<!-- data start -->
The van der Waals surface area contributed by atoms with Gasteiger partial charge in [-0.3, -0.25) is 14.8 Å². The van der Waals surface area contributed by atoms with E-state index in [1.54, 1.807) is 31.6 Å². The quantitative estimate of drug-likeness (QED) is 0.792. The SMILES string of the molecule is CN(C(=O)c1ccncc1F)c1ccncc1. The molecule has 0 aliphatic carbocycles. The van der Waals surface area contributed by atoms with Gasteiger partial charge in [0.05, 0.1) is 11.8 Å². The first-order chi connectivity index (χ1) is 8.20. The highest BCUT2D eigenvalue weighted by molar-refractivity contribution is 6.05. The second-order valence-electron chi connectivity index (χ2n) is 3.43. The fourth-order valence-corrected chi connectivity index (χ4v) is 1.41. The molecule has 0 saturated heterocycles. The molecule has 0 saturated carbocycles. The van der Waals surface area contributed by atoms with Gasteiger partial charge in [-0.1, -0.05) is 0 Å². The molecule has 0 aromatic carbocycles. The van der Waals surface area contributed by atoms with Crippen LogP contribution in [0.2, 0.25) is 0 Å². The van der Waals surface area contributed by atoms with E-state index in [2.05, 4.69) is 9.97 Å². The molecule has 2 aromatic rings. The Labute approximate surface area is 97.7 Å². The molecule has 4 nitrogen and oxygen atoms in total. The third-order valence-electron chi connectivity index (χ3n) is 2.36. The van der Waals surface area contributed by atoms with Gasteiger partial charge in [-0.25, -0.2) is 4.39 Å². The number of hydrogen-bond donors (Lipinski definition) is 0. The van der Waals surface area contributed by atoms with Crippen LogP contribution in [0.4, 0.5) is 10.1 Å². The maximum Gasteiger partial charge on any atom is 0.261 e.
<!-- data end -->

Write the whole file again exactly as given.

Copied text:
The van der Waals surface area contributed by atoms with Gasteiger partial charge in [-0.3, -0.25) is 14.8 Å². The van der Waals surface area contributed by atoms with E-state index in [1.54, 1.807) is 31.6 Å². The quantitative estimate of drug-likeness (QED) is 0.792. The SMILES string of the molecule is CN(C(=O)c1ccncc1F)c1ccncc1. The molecule has 0 aliphatic carbocycles. The van der Waals surface area contributed by atoms with Gasteiger partial charge in [0.05, 0.1) is 11.8 Å². The first-order chi connectivity index (χ1) is 8.20. The highest BCUT2D eigenvalue weighted by molar-refractivity contribution is 6.05. The second-order valence-electron chi connectivity index (χ2n) is 3.43. The fourth-order valence-corrected chi connectivity index (χ4v) is 1.41. The molecule has 0 saturated heterocycles. The molecule has 0 saturated carbocycles. The van der Waals surface area contributed by atoms with Gasteiger partial charge in [-0.1, -0.05) is 0 Å². The molecule has 0 aromatic carbocycles. The van der Waals surface area contributed by atoms with Crippen LogP contribution in [0.2, 0.25) is 0 Å². The van der Waals surface area contributed by atoms with E-state index in [2.05, 4.69) is 9.97 Å². The molecule has 2 aromatic rings. The Labute approximate surface area is 97.7 Å². The molecule has 4 nitrogen and oxygen atoms in total. The third-order valence-electron chi connectivity index (χ3n) is 2.36. The van der Waals surface area contributed by atoms with Gasteiger partial charge in [-0.25, -0.2) is 4.39 Å². The number of hydrogen-bond donors (Lipinski definition) is 0. The van der Waals surface area contributed by atoms with Crippen LogP contribution in [0.4, 0.5) is 10.1 Å². The maximum Gasteiger partial charge on any atom is 0.261 e.